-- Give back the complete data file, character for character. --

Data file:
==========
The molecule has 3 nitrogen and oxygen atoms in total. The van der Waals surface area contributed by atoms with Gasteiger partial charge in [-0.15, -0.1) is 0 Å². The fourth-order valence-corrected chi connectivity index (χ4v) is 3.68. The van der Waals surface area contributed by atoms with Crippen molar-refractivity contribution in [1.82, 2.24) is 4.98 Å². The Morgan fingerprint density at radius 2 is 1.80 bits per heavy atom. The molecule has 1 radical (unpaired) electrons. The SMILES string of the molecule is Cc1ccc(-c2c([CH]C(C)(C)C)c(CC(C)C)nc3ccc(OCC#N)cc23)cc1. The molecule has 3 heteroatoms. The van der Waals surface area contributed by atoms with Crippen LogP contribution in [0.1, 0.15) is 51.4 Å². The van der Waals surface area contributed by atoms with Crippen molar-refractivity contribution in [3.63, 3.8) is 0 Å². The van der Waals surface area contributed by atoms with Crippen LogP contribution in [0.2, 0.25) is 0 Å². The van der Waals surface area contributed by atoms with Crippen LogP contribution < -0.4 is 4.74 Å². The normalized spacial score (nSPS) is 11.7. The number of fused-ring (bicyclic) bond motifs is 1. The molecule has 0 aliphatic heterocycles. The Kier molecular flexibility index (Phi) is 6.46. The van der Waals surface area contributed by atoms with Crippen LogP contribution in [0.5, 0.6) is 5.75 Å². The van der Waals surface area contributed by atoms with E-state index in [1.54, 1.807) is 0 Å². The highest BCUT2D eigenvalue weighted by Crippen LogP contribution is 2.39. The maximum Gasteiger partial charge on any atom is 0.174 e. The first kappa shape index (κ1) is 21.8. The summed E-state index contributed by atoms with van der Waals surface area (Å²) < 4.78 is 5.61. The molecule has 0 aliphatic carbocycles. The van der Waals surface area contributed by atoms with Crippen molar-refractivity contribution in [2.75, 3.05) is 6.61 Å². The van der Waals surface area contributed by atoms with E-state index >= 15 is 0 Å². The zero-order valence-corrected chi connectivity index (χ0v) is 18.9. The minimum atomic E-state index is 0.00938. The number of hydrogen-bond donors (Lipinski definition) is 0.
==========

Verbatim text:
The molecule has 3 nitrogen and oxygen atoms in total. The van der Waals surface area contributed by atoms with Gasteiger partial charge in [-0.15, -0.1) is 0 Å². The fourth-order valence-corrected chi connectivity index (χ4v) is 3.68. The van der Waals surface area contributed by atoms with Crippen molar-refractivity contribution in [1.82, 2.24) is 4.98 Å². The Morgan fingerprint density at radius 2 is 1.80 bits per heavy atom. The molecule has 1 radical (unpaired) electrons. The SMILES string of the molecule is Cc1ccc(-c2c([CH]C(C)(C)C)c(CC(C)C)nc3ccc(OCC#N)cc23)cc1. The molecule has 3 heteroatoms. The van der Waals surface area contributed by atoms with Crippen LogP contribution in [0.1, 0.15) is 51.4 Å². The van der Waals surface area contributed by atoms with Crippen molar-refractivity contribution in [3.63, 3.8) is 0 Å². The van der Waals surface area contributed by atoms with Crippen LogP contribution in [0.2, 0.25) is 0 Å². The van der Waals surface area contributed by atoms with Crippen LogP contribution < -0.4 is 4.74 Å². The normalized spacial score (nSPS) is 11.7. The number of fused-ring (bicyclic) bond motifs is 1. The molecule has 0 aliphatic heterocycles. The Kier molecular flexibility index (Phi) is 6.46. The van der Waals surface area contributed by atoms with Crippen LogP contribution in [0.5, 0.6) is 5.75 Å². The van der Waals surface area contributed by atoms with E-state index in [1.54, 1.807) is 0 Å². The highest BCUT2D eigenvalue weighted by Crippen LogP contribution is 2.39. The maximum Gasteiger partial charge on any atom is 0.174 e. The first kappa shape index (κ1) is 21.8. The summed E-state index contributed by atoms with van der Waals surface area (Å²) < 4.78 is 5.61. The molecule has 0 aliphatic carbocycles. The van der Waals surface area contributed by atoms with Crippen molar-refractivity contribution in [2.75, 3.05) is 6.61 Å². The van der Waals surface area contributed by atoms with E-state index >= 15 is 0 Å². The zero-order valence-corrected chi connectivity index (χ0v) is 18.9. The minimum atomic E-state index is 0.00938. The number of hydrogen-bond donors (Lipinski definition) is 0.